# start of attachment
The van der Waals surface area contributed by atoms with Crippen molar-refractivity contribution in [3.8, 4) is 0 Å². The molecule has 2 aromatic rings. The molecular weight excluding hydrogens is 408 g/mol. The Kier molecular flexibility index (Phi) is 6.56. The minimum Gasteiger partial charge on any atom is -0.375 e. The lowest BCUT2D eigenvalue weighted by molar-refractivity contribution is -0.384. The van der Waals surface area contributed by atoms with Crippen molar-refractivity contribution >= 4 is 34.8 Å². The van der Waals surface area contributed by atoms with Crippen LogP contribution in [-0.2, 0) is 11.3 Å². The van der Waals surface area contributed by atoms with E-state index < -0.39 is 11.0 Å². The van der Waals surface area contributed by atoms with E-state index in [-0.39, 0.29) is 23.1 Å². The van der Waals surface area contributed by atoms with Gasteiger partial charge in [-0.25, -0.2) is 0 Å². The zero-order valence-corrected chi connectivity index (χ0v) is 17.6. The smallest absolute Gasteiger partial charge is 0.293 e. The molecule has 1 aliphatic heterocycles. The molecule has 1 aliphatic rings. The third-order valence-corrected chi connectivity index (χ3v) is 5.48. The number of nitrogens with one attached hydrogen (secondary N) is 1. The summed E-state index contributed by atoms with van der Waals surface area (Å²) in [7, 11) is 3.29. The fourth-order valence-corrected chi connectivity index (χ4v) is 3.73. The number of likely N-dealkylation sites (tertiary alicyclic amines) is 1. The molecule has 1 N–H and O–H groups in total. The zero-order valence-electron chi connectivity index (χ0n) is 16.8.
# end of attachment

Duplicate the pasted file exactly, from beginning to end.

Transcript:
The van der Waals surface area contributed by atoms with Crippen molar-refractivity contribution in [3.8, 4) is 0 Å². The molecule has 2 aromatic rings. The molecular weight excluding hydrogens is 408 g/mol. The Kier molecular flexibility index (Phi) is 6.56. The minimum Gasteiger partial charge on any atom is -0.375 e. The lowest BCUT2D eigenvalue weighted by molar-refractivity contribution is -0.384. The van der Waals surface area contributed by atoms with Crippen molar-refractivity contribution >= 4 is 34.8 Å². The van der Waals surface area contributed by atoms with Crippen LogP contribution in [-0.2, 0) is 11.3 Å². The van der Waals surface area contributed by atoms with E-state index < -0.39 is 11.0 Å². The van der Waals surface area contributed by atoms with E-state index in [-0.39, 0.29) is 23.1 Å². The van der Waals surface area contributed by atoms with Gasteiger partial charge in [-0.25, -0.2) is 0 Å². The zero-order valence-corrected chi connectivity index (χ0v) is 17.6. The smallest absolute Gasteiger partial charge is 0.293 e. The molecule has 1 aliphatic heterocycles. The molecule has 1 aliphatic rings. The third-order valence-corrected chi connectivity index (χ3v) is 5.48. The number of nitrogens with one attached hydrogen (secondary N) is 1. The summed E-state index contributed by atoms with van der Waals surface area (Å²) in [7, 11) is 3.29. The fourth-order valence-corrected chi connectivity index (χ4v) is 3.73. The number of likely N-dealkylation sites (tertiary alicyclic amines) is 1. The molecule has 1 N–H and O–H groups in total. The zero-order valence-electron chi connectivity index (χ0n) is 16.8.